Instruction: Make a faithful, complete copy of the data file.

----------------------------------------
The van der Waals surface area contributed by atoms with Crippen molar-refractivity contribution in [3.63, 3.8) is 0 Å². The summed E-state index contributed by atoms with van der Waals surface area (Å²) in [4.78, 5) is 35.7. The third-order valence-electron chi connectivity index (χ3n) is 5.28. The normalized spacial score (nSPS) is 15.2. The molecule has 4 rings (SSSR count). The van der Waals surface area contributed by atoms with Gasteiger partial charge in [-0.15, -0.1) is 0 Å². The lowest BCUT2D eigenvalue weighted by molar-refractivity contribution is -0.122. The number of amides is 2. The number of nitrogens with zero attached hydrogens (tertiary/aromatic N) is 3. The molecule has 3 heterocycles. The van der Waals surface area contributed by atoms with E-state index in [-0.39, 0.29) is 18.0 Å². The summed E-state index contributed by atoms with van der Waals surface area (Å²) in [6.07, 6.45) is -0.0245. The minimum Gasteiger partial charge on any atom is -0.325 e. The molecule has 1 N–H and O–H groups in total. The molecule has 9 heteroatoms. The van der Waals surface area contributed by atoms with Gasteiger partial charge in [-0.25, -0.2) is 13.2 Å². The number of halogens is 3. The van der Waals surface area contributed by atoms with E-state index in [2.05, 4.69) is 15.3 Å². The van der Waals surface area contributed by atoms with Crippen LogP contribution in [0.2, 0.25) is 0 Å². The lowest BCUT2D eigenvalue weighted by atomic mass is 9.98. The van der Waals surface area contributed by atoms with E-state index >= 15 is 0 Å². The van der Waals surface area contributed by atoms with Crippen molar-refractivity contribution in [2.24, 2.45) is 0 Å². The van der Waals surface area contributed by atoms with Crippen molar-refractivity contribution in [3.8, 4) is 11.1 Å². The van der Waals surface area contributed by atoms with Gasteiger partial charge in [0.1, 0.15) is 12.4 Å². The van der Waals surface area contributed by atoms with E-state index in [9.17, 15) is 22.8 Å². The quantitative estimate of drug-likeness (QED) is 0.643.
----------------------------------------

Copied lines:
The van der Waals surface area contributed by atoms with Crippen molar-refractivity contribution in [3.63, 3.8) is 0 Å². The summed E-state index contributed by atoms with van der Waals surface area (Å²) in [4.78, 5) is 35.7. The third-order valence-electron chi connectivity index (χ3n) is 5.28. The normalized spacial score (nSPS) is 15.2. The molecule has 4 rings (SSSR count). The van der Waals surface area contributed by atoms with Gasteiger partial charge in [-0.15, -0.1) is 0 Å². The lowest BCUT2D eigenvalue weighted by molar-refractivity contribution is -0.122. The number of amides is 2. The number of nitrogens with zero attached hydrogens (tertiary/aromatic N) is 3. The molecule has 3 heterocycles. The van der Waals surface area contributed by atoms with E-state index in [-0.39, 0.29) is 18.0 Å². The summed E-state index contributed by atoms with van der Waals surface area (Å²) in [6.07, 6.45) is -0.0245. The minimum Gasteiger partial charge on any atom is -0.325 e. The molecule has 1 N–H and O–H groups in total. The molecule has 9 heteroatoms. The van der Waals surface area contributed by atoms with Gasteiger partial charge in [-0.25, -0.2) is 13.2 Å². The number of halogens is 3. The van der Waals surface area contributed by atoms with E-state index in [2.05, 4.69) is 15.3 Å². The van der Waals surface area contributed by atoms with Crippen LogP contribution in [0.2, 0.25) is 0 Å². The lowest BCUT2D eigenvalue weighted by atomic mass is 9.98. The van der Waals surface area contributed by atoms with E-state index >= 15 is 0 Å². The van der Waals surface area contributed by atoms with Crippen molar-refractivity contribution in [2.24, 2.45) is 0 Å². The van der Waals surface area contributed by atoms with Crippen molar-refractivity contribution in [3.8, 4) is 11.1 Å². The van der Waals surface area contributed by atoms with Gasteiger partial charge in [0.1, 0.15) is 12.4 Å². The van der Waals surface area contributed by atoms with E-state index in [9.17, 15) is 22.8 Å². The quantitative estimate of drug-likeness (QED) is 0.643.